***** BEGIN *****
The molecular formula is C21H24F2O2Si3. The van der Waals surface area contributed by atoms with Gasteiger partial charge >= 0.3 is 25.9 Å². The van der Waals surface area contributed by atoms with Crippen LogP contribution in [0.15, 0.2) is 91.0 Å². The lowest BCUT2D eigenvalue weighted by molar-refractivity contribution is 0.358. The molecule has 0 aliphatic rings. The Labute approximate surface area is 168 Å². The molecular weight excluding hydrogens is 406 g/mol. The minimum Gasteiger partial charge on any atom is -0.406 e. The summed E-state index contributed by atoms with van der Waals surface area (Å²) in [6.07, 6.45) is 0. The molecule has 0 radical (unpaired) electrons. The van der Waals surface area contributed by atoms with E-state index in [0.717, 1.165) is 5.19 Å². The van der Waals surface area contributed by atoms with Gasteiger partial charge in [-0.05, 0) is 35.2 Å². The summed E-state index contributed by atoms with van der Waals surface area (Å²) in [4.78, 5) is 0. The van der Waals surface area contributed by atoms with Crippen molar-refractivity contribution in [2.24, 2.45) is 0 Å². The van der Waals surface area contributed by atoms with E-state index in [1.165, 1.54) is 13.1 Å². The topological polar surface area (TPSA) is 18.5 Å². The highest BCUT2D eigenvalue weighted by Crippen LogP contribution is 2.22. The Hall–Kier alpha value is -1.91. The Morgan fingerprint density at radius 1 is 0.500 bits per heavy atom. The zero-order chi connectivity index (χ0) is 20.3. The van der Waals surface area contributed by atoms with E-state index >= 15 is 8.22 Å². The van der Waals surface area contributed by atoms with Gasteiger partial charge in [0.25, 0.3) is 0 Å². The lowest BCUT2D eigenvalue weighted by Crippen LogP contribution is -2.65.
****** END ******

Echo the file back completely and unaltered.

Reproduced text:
The molecular formula is C21H24F2O2Si3. The van der Waals surface area contributed by atoms with Gasteiger partial charge >= 0.3 is 25.9 Å². The van der Waals surface area contributed by atoms with Crippen LogP contribution in [0.15, 0.2) is 91.0 Å². The lowest BCUT2D eigenvalue weighted by molar-refractivity contribution is 0.358. The molecule has 0 aliphatic rings. The Labute approximate surface area is 168 Å². The molecular weight excluding hydrogens is 406 g/mol. The minimum Gasteiger partial charge on any atom is -0.406 e. The summed E-state index contributed by atoms with van der Waals surface area (Å²) in [6.07, 6.45) is 0. The molecule has 0 radical (unpaired) electrons. The van der Waals surface area contributed by atoms with E-state index in [0.717, 1.165) is 5.19 Å². The van der Waals surface area contributed by atoms with Gasteiger partial charge in [-0.05, 0) is 35.2 Å². The summed E-state index contributed by atoms with van der Waals surface area (Å²) in [4.78, 5) is 0. The van der Waals surface area contributed by atoms with Crippen molar-refractivity contribution in [2.24, 2.45) is 0 Å². The van der Waals surface area contributed by atoms with E-state index in [1.165, 1.54) is 13.1 Å². The topological polar surface area (TPSA) is 18.5 Å². The highest BCUT2D eigenvalue weighted by Crippen LogP contribution is 2.22. The Hall–Kier alpha value is -1.91. The Morgan fingerprint density at radius 1 is 0.500 bits per heavy atom. The zero-order chi connectivity index (χ0) is 20.3. The van der Waals surface area contributed by atoms with E-state index >= 15 is 8.22 Å². The van der Waals surface area contributed by atoms with Gasteiger partial charge in [0.25, 0.3) is 0 Å². The lowest BCUT2D eigenvalue weighted by Crippen LogP contribution is -2.65.